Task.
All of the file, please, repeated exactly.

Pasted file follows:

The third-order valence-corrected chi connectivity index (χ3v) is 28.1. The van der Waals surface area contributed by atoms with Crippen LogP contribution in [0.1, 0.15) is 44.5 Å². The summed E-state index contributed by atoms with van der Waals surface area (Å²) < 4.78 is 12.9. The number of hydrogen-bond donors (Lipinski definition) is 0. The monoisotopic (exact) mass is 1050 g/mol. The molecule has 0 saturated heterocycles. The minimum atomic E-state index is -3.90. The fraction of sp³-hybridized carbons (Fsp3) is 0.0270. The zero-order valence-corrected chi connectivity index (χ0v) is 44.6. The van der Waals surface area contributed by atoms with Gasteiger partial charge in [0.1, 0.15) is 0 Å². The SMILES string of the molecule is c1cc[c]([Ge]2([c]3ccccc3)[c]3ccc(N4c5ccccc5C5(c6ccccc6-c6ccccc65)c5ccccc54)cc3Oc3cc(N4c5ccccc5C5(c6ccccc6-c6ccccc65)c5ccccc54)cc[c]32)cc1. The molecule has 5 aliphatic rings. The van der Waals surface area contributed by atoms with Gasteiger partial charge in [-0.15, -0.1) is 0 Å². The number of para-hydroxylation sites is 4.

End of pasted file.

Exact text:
The third-order valence-corrected chi connectivity index (χ3v) is 28.1. The van der Waals surface area contributed by atoms with Crippen LogP contribution in [0.1, 0.15) is 44.5 Å². The summed E-state index contributed by atoms with van der Waals surface area (Å²) < 4.78 is 12.9. The number of hydrogen-bond donors (Lipinski definition) is 0. The monoisotopic (exact) mass is 1050 g/mol. The molecule has 0 saturated heterocycles. The minimum atomic E-state index is -3.90. The fraction of sp³-hybridized carbons (Fsp3) is 0.0270. The zero-order valence-corrected chi connectivity index (χ0v) is 44.6. The van der Waals surface area contributed by atoms with Gasteiger partial charge in [0.1, 0.15) is 0 Å². The SMILES string of the molecule is c1cc[c]([Ge]2([c]3ccccc3)[c]3ccc(N4c5ccccc5C5(c6ccccc6-c6ccccc65)c5ccccc54)cc3Oc3cc(N4c5ccccc5C5(c6ccccc6-c6ccccc65)c5ccccc54)cc[c]32)cc1. The molecule has 5 aliphatic rings. The van der Waals surface area contributed by atoms with Gasteiger partial charge in [-0.15, -0.1) is 0 Å². The number of para-hydroxylation sites is 4.